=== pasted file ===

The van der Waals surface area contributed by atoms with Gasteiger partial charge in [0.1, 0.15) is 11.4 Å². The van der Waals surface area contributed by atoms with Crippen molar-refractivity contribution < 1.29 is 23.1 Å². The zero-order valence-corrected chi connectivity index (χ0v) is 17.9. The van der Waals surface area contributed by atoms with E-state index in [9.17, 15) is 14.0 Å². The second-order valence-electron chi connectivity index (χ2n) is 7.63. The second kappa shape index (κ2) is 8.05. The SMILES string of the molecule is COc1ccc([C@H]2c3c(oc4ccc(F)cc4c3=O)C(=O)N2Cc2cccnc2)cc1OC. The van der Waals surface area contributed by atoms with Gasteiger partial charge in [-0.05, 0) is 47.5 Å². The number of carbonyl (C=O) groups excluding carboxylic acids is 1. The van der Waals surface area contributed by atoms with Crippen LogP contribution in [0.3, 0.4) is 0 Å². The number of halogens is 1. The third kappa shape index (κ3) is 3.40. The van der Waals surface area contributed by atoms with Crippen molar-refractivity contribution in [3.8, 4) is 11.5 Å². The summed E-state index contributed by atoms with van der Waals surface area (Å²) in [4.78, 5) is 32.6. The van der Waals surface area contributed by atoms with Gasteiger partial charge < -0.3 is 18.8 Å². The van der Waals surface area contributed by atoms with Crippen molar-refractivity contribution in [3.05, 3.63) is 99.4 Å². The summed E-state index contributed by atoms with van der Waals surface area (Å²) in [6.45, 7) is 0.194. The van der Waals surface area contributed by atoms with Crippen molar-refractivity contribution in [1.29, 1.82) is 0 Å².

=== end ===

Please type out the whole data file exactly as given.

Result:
The van der Waals surface area contributed by atoms with Gasteiger partial charge in [0.1, 0.15) is 11.4 Å². The van der Waals surface area contributed by atoms with Crippen molar-refractivity contribution < 1.29 is 23.1 Å². The zero-order valence-corrected chi connectivity index (χ0v) is 17.9. The van der Waals surface area contributed by atoms with E-state index in [9.17, 15) is 14.0 Å². The second-order valence-electron chi connectivity index (χ2n) is 7.63. The second kappa shape index (κ2) is 8.05. The SMILES string of the molecule is COc1ccc([C@H]2c3c(oc4ccc(F)cc4c3=O)C(=O)N2Cc2cccnc2)cc1OC. The van der Waals surface area contributed by atoms with Gasteiger partial charge in [-0.05, 0) is 47.5 Å². The number of carbonyl (C=O) groups excluding carboxylic acids is 1. The van der Waals surface area contributed by atoms with Crippen LogP contribution in [0.3, 0.4) is 0 Å². The number of halogens is 1. The third kappa shape index (κ3) is 3.40. The van der Waals surface area contributed by atoms with Crippen molar-refractivity contribution in [3.8, 4) is 11.5 Å². The summed E-state index contributed by atoms with van der Waals surface area (Å²) in [4.78, 5) is 32.6. The van der Waals surface area contributed by atoms with Gasteiger partial charge < -0.3 is 18.8 Å². The van der Waals surface area contributed by atoms with Crippen molar-refractivity contribution in [3.05, 3.63) is 99.4 Å². The summed E-state index contributed by atoms with van der Waals surface area (Å²) in [6.45, 7) is 0.194. The van der Waals surface area contributed by atoms with Crippen molar-refractivity contribution in [1.29, 1.82) is 0 Å².